On Sunday, White House chief of staff Jacob Lew and House minority leader Nancy Pelosi took to the morning shows to claim that the Obamacare individual mandate tax is not a tax. The plain language of the law says otherwise.
The Obamacare law employs several terms to describe the tax Americans will pay if they choose not to purchase “qualifying” health insurance (as defined by Obama-appointed HHS bureaucrats). These terms include "payment," "assessment," and "individual responsibility." All of these terms are describing the same Obamacare provision, which is undoubtedly a tax:
This tax is variously referred to as a "penalty," a "fee," or a "fine." In fact, it's none of those things, precisely. It's a tax. The various synonyms used are designed to hide that simple fact. The reason for wanting to do so is clear: since this tax will be assigned to most uninsured Americans (including those making less than $250,000 per year), it is a pretty apparent violation of the President's central campaign promise not to sign “any form of tax increase” on working families.
The evidence that this tax on the uninsured is in fact a tax comes from a thorough reading of the Obamacare law’s uninsurance tax section.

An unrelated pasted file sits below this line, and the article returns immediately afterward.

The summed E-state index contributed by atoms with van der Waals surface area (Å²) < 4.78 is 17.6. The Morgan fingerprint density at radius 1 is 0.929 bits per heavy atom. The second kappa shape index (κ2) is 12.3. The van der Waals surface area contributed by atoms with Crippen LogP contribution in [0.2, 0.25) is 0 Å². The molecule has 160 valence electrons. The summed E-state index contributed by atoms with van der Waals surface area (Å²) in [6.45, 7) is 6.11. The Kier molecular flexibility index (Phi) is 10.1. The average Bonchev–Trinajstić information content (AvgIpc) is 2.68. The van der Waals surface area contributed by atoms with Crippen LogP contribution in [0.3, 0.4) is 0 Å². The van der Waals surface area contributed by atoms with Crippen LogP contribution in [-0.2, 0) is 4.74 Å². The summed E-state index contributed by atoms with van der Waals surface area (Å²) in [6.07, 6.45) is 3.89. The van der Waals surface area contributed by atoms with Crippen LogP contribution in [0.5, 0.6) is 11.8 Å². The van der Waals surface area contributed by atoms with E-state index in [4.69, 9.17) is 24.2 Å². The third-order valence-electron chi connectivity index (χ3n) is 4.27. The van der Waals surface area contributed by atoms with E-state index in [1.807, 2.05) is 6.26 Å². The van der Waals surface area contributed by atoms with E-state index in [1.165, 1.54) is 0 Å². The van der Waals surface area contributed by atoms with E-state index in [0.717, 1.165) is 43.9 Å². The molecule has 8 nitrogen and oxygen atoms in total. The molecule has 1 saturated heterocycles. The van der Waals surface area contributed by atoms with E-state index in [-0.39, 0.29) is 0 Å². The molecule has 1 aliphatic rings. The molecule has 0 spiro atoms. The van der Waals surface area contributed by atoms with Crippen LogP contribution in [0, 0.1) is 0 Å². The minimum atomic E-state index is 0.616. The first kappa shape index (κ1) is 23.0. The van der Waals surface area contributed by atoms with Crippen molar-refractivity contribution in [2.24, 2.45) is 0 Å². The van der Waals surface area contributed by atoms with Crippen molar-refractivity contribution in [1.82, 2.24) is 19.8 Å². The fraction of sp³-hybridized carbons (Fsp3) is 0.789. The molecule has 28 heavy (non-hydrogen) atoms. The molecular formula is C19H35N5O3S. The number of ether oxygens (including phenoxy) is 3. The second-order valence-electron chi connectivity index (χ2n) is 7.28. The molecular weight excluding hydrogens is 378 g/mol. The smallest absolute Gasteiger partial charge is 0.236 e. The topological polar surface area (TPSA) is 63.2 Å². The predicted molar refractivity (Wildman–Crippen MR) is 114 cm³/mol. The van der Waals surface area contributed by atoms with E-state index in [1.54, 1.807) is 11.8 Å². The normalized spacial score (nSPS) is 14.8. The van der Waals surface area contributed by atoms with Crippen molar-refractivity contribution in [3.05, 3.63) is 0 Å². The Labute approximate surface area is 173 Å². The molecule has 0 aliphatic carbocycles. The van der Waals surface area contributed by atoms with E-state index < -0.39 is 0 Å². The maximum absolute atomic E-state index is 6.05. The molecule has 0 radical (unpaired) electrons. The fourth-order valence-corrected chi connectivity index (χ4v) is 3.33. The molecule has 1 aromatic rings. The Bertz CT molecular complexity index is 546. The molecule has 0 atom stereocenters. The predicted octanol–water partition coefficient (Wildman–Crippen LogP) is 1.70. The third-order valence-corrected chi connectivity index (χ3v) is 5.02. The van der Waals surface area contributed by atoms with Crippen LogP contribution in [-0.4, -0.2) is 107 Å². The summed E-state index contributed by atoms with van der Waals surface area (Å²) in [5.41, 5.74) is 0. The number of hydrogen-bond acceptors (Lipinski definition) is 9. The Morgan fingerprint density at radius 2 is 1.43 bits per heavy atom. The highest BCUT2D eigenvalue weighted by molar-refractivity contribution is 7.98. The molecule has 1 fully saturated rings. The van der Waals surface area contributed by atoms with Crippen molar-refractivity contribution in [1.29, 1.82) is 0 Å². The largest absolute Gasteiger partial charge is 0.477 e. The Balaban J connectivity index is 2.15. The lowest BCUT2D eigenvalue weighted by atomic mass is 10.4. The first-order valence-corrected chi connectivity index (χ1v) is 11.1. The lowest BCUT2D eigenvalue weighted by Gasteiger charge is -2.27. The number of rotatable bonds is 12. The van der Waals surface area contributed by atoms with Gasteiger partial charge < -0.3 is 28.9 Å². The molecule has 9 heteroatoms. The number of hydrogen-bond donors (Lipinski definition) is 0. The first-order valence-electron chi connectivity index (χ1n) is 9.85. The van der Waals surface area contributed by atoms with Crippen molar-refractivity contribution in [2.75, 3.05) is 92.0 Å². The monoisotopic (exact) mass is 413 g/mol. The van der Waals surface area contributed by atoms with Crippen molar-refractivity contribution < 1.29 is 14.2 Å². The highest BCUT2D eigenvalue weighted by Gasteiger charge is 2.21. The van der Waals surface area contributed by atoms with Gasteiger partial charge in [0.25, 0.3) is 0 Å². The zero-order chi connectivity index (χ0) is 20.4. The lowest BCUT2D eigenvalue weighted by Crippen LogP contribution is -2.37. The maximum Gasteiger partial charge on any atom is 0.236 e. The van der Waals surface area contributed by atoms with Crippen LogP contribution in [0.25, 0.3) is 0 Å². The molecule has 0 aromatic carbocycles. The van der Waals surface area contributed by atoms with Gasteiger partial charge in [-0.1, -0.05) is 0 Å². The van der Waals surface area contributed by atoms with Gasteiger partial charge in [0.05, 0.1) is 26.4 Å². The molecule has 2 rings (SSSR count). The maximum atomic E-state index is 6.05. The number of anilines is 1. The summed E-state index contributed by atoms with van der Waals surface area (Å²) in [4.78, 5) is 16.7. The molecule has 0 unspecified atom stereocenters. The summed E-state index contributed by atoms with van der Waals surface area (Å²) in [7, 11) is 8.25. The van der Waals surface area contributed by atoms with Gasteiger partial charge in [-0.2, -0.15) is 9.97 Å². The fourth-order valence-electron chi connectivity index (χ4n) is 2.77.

Title I of the Obamacare law says that "any penalty imposed by this section with respect to any month shall be included with a taxpayer's return under Chapter 1 [of the Internal Revenue Code (IRC)] for the taxable year which includes such month." The procedure to collect the tax references Chapter 68 of the IRC. Also in the law, a new Chapter 48 is added to Subtitle D of the Code (Miscellaneous Excise Taxes) in order to create the uninsurance tax. Finally, the law continues to reference various parts of the Code that were amended in order to cover this new tax.
- Anyone reading this precise language can see how this tax will be collected. An uninsured individual will add the excise tax to the regular income tax burden on his 1040 Form every April. It is much like other excise taxes collected on the 1040 (early IRA withdrawal tax, for example).